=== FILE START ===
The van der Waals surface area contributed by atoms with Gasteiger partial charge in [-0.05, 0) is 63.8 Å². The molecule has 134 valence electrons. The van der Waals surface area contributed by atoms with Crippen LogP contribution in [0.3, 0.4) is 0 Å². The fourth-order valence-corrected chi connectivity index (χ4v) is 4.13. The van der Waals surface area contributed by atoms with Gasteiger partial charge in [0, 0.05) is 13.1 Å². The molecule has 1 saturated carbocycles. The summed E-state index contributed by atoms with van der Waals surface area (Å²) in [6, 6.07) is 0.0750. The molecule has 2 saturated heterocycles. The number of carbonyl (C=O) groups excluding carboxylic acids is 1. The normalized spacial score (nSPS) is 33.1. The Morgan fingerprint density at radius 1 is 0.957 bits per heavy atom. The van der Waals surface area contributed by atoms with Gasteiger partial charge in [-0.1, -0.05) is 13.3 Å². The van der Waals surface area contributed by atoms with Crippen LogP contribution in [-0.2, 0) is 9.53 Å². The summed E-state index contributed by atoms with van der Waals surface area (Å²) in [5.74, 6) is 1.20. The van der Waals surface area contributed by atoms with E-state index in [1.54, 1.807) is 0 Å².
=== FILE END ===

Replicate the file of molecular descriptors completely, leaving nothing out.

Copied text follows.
The van der Waals surface area contributed by atoms with Gasteiger partial charge in [-0.05, 0) is 63.8 Å². The molecule has 134 valence electrons. The van der Waals surface area contributed by atoms with Crippen LogP contribution in [0.3, 0.4) is 0 Å². The fourth-order valence-corrected chi connectivity index (χ4v) is 4.13. The van der Waals surface area contributed by atoms with Gasteiger partial charge in [0, 0.05) is 13.1 Å². The molecule has 1 saturated carbocycles. The summed E-state index contributed by atoms with van der Waals surface area (Å²) in [6, 6.07) is 0.0750. The molecule has 2 saturated heterocycles. The number of carbonyl (C=O) groups excluding carboxylic acids is 1. The normalized spacial score (nSPS) is 33.1. The Morgan fingerprint density at radius 1 is 0.957 bits per heavy atom. The van der Waals surface area contributed by atoms with Gasteiger partial charge in [-0.1, -0.05) is 13.3 Å². The van der Waals surface area contributed by atoms with Crippen LogP contribution in [-0.2, 0) is 9.53 Å². The summed E-state index contributed by atoms with van der Waals surface area (Å²) in [5.74, 6) is 1.20. The van der Waals surface area contributed by atoms with E-state index in [1.54, 1.807) is 0 Å².